New Location, new major, new director for psychology, sociology department


Jordan Rusche, Editor-in-Chief (She/Her)




The School of Psychology, Sociology and Rural Studies will begin the year with a new location, a new director and new possibilities for existing and incoming students.

After spending over four years in the basement of Hansen Hall –something that was supposed to be a “temporary” solution—faculty and staff will be moving to the Ag Engineering building next to the Hilton M. Briggs Library in early September.

This comes with the relocation of the Ag Engineering building’s previous residents into other buildings, as well, like the new Raven Precision Ag Center.

The move has been good news for the school’s faculty and staff.

“I think every single faculty member and staff are excited about the move,” Martin said. “Everybody is excited to have windows.”

Faculty and staff were given the news of their relocation earlier this spring and have been meeting throughout the summer to prepare for the move.

“The committee consisted of two psychology faculty, two sociology faculty, the dean, … the director joined in once he got here, and of course the architect, facilities and interior design people were part of this committee,” Psychology professor Rebecca Martin said.

The office spaces will be dedicated to the psychology and sociology departments, but some parts of the building, like certain lab spaces, will still be used by ag biosystems and engineering classes.

Updates will be made to the existing building later on, like fixing its heating, ventilation and air conditioning (HVAC) system and potentially changing the building’s name to reflect its new inhabitants.

One of the other major changes made this summer was the appointment of a director for the new school.

Paul Markel spent 25 years as a psychology professor at Minot State University in North Dakota and began working at South Dakota State University this June.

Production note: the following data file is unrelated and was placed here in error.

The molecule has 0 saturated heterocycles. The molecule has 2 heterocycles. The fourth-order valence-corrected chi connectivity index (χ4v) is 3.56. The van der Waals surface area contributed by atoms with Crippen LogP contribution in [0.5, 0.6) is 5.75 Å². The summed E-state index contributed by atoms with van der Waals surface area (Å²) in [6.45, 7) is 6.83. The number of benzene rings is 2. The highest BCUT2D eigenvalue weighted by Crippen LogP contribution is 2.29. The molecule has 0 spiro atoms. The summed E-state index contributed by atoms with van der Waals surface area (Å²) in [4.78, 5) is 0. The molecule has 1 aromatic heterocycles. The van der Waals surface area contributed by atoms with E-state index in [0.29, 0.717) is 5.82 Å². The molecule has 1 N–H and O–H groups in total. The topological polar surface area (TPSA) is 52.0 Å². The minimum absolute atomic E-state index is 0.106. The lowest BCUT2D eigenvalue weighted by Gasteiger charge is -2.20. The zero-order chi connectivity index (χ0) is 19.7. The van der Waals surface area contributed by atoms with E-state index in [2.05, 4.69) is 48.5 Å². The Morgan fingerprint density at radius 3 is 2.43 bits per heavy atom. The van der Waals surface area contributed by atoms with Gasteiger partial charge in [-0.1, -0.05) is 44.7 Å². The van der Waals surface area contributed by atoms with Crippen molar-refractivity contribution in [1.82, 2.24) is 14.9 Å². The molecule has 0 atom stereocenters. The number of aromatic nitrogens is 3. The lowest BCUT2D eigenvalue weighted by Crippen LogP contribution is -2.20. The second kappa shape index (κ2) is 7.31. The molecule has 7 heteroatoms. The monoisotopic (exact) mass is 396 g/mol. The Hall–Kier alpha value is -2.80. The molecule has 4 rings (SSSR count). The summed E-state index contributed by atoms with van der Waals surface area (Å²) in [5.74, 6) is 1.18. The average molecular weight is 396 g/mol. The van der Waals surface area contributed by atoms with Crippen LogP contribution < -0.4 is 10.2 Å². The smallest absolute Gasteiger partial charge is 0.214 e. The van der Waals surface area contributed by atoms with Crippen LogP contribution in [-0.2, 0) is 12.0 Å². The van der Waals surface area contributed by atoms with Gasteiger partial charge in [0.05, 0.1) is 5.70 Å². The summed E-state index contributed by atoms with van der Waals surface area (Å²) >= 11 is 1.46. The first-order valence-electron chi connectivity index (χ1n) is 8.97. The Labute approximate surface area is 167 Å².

“It’s been very exciting, very positive, and I’ve been very pleased with the process of transitioning,” Markel said. “I’ve been meeting with colleagues and staff, and I’m impressed with the welcome.”

Along with preparing for the school’s relocation, Markel also has had to adjust to a new university, though Martin says he has been taking the changes in stride.

“He’s been on the job now for just over a month. I had met with him a lot in that month to try to help get him up to speed with SDSU,” Martin said. “I’ve been very happy with what I’ve seen with him so far, and so I am optimistic that he will be able to take our school in a good direction as we start off.”

Markel is also happy with how much the existing faculty and staff have done to prepare for the new school.

“I really commend the faculty and chairs for all the work they’ve done, and the dean (Lynn Sargeant of the College of Arts, Humanities and Social Sciences),” he said.

With the official combination of the psychology and sociology departments into one school this summer, there will be possibilities for more interdisciplinary research, according to Markel.

“What I’m truly excited and optimistic for is the potential for collaboration … in a common physical space,” he said.

Along with the new school, a new major in criminology also will be launched this fall, and graduate students can now pursue a specialization in community development through the sociology department.

Markel hopes these changes will inspire renewed interest in the psychology and sociology departments.

“We encourage people to come by and contact us,” Markel said. “We’re happy to see if [our school] is a good fit.”

To learn more about the school and the programs it offers, visit